Blinding in exercise studies is difficult because placebo controls for
exercise are difficult, if not impossible given the requirement of
informed consent. There are different ways around this and still have high
quality evidence for exercise:
1. Use an active control instead of a (usually botched placeboš) control
(see http://www.ncbi.nlm.nih.gov/pubmed/19998192 for discussion).
2. Do a dose-responseš study (see http://cebp.nl/media/m1121.pdf for an
example of this).
Unfortunately adequate placebo controls are much more difficult to design
than they are to talk about ...
Jeremy Howick PhD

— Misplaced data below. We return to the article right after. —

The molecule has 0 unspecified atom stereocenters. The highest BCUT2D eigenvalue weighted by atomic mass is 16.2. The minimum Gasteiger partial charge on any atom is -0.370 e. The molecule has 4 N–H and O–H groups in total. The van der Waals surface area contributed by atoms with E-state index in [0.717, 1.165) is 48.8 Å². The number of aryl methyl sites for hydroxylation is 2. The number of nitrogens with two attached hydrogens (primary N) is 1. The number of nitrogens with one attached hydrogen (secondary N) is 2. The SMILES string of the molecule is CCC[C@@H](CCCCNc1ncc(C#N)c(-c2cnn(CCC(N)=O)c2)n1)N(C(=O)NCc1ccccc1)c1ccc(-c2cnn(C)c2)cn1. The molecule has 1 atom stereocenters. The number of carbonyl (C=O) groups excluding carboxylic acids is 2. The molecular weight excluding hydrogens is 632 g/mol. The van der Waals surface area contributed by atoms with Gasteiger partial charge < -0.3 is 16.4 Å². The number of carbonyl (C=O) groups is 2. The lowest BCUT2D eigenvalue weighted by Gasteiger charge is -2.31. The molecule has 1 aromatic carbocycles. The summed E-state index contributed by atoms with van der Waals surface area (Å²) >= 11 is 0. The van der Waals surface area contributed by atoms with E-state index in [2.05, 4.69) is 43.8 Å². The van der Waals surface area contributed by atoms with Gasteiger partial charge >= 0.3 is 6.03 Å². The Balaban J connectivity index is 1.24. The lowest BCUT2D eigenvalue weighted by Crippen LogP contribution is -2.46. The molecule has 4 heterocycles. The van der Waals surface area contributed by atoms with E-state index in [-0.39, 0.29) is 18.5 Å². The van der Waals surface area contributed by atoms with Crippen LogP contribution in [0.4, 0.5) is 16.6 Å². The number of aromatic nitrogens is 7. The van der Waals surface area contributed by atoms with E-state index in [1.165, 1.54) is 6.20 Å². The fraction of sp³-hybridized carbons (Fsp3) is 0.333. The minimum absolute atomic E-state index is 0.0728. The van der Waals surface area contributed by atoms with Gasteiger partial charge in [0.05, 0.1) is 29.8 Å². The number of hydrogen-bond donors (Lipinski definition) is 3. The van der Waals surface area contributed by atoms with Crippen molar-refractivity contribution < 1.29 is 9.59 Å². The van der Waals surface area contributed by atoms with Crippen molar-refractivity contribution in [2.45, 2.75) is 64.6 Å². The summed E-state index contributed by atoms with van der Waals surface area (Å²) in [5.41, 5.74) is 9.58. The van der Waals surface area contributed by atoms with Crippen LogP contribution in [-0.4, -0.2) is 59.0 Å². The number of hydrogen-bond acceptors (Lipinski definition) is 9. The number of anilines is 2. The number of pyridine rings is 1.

Centre for Evidence-Based Medicine
Department of Primary Care Health Sciences
University of Oxford
New Radcliffe House, 2nd floor
Jericho, OX2 6NW
On 16/02/2015 23:18, "Anoop Balachandran" <[log in to unmask]> wrote:
>I had a question regarding blinding outcome assessors.
>Can I have different testers for testing people during pre test and post
>test? Or does it have to be the same people?
>I am planning to use the testers who did the pre-test to do the training
>too. And getting different testers for post-test who are blind to the
>group allocation or haven't seen the subjects train.
>Any thoughts please
>Thank you so much,